When humans do it, chanting, natural noise, bestow each event with a sense of proportion. Even the low, sudden rumble of foldable seats hitting the backs of chairs as fans rise to watch a potential opportunity on goal gives the game the slim outline of a narrative. Not “beginning, middle, end” exactly; but “we were losing, now we’re winning, then we kept control, then we drew.” Without natural noise, the game can feel blundering and chaotic: just one thing after the other.
Commentators, replays, in-studio discussions (“that’s not good enough for me,” “he should really be cutting in there,” “they’ve wasted every opportunity they’ve had”) have to build and maintain the narrative themselves. Social media, live-streamed reactions, message boards, newspapers: they all do too.
Slavoj Žižek likes to point out that watching Friends, with its live or canned in-studio noise, can make the viewer feel like they’ve laughed and had a good time, even if they didn’t. Watching football with augmented noise can make it feel like you’re watching a game with excitement, tension, resolution, meaning, even if none of that really comes through at all. The viewer follows the narrative, as they should, even if there’s no narrative to follow.
There’s no racist chants. No monkey noises. No heckling players when they take the knee for Black Lives Matter.
There’s no calling players wankers, telling female lineswomen to get back in the kitchen.
And Raheem Sterling is brought down.
This is how supporters should be. An ideal atmosphere, in an ideal stadium.
There’s no danger of sponsors pulling out. It’s safe TV (if the augmented noise is played over the swears of managers and players).
That’s a clear penalty.
The crowd doesn’t tell Sterling to go back where he came from.
What is this noise doing? What does it mean? Should we manufacture crowd noise? What’s next, fake news manufacturing crowd-chanting for Trump, WWE style?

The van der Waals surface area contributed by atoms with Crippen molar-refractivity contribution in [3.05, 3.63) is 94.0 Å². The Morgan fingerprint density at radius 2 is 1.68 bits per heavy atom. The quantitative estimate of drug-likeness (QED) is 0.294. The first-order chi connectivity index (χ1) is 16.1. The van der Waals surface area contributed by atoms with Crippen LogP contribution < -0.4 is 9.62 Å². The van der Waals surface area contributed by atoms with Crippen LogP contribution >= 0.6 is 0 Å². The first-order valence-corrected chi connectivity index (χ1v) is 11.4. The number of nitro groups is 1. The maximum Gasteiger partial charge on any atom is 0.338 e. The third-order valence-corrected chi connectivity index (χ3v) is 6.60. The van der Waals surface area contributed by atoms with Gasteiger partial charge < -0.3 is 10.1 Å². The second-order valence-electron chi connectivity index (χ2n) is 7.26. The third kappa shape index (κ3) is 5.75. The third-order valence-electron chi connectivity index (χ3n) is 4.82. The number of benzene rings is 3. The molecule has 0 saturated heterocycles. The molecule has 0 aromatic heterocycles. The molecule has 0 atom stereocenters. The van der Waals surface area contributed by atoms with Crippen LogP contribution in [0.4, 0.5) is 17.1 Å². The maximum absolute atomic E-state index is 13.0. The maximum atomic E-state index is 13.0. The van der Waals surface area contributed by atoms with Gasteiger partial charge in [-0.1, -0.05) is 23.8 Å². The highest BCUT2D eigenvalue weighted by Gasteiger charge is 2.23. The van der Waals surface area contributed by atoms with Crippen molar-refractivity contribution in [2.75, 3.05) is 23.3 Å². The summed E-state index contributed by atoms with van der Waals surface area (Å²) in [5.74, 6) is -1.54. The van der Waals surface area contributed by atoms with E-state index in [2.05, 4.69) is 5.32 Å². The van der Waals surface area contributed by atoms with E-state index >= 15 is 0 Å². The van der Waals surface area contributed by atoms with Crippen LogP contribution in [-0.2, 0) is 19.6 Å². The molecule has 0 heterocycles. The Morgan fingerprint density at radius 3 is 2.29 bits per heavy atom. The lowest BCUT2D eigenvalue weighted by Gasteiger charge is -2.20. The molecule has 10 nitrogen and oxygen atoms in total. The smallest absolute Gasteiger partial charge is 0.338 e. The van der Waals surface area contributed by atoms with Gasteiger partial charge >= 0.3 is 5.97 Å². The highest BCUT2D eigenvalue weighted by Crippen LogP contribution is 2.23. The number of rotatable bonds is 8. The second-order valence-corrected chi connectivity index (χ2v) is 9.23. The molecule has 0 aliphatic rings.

Are these the questions? Really? I think the real question is: why didn’t we notice what it was like to watch a game on TV prior to COVID?
Both before and during COVID, we were elsewhere; not in the stadium.
We were in pubs, or in flats, or in friend’s flats, or in airport pubs. Watching TV was embedded in a routine, an everyday-kind-of-life. We saw other people, we spoke, hugged, did jobs at desks, sank pints, and watched TV. Meanwhile, the wider-world went on unfolding. Its events sometimes intersected with our lives through a screen: sometimes, this intersection was a football game. And the naturalness of human voices, the natural voice of the supporters, made the viewing feel natural, as though we were in contact with other, real human beings. We were somewhere, watching something.
Now, the routine’s dissolved, the seeing-other-people highly mannered and controlled, and we’re watching a game on a screen. We notice it because, like everything else that we do, it’s on a screen. It’s not embedded in a routine or a normal-kind-of-life. It’s something we do: screens are maybe now the only thing we really do. And there are no events unfolding in the wider world, or so it feels. It doesn’t matter who’s top of the table, or which manager said what: nothing’s really happening in the world anyway. With the fake crowd noise, we know we’re not hearing real humans. It can feel like we’re nowhere, watching nothing.
With 4 goals, Manchester City have demonstrated why they’re still a threat to Liverpool next season.
Ultimately, trying to replicate crowd noise is for fans at home. It makes life a little more bearable. It can undermine faith in media. Maybe.
But maybe there’s no point in trying to recreate some dated atmosphere. Why don’t they try something different? Why not play Les Misérables when the home team is losing? Why not vintage chants from old games, like the 1998 World Cup final? Why don’t they play sounds from other sports; the hard rubber screeches of Air Jordans on a basketball court?
But maybe the real fake noise was the fake noise of routine before: going to the pub and watching football on a TV. Maybe we didn’t realise just how constructed all of that was. We felt like we were somewhere watching something, but we were just inhabiting a manufactured condition.
We were watching context.